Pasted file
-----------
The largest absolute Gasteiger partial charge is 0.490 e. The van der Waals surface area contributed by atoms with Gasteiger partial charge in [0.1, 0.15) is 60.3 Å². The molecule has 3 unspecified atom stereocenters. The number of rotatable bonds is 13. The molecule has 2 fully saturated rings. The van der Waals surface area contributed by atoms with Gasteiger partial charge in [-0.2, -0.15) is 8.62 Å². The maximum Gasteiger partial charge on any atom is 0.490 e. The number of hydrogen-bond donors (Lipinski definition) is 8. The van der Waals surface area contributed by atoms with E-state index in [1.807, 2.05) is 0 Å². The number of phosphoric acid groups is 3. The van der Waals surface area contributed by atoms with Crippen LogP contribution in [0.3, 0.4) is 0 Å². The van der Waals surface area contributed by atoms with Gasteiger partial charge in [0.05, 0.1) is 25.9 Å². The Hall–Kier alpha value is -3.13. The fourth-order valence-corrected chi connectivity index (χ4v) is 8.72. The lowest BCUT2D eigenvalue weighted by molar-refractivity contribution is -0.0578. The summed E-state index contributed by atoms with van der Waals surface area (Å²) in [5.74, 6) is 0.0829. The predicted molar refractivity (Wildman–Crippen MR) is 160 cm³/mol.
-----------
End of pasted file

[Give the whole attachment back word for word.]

The largest absolute Gasteiger partial charge is 0.490 e. The van der Waals surface area contributed by atoms with Gasteiger partial charge in [0.1, 0.15) is 60.3 Å². The molecule has 3 unspecified atom stereocenters. The number of rotatable bonds is 13. The molecule has 2 fully saturated rings. The van der Waals surface area contributed by atoms with Gasteiger partial charge in [-0.2, -0.15) is 8.62 Å². The maximum Gasteiger partial charge on any atom is 0.490 e. The number of hydrogen-bond donors (Lipinski definition) is 8. The van der Waals surface area contributed by atoms with E-state index in [1.807, 2.05) is 0 Å². The number of phosphoric acid groups is 3. The van der Waals surface area contributed by atoms with Crippen LogP contribution in [0.3, 0.4) is 0 Å². The van der Waals surface area contributed by atoms with Gasteiger partial charge in [0.05, 0.1) is 25.9 Å². The Hall–Kier alpha value is -3.13. The fourth-order valence-corrected chi connectivity index (χ4v) is 8.72. The lowest BCUT2D eigenvalue weighted by molar-refractivity contribution is -0.0578. The summed E-state index contributed by atoms with van der Waals surface area (Å²) in [5.74, 6) is 0.0829. The predicted molar refractivity (Wildman–Crippen MR) is 160 cm³/mol.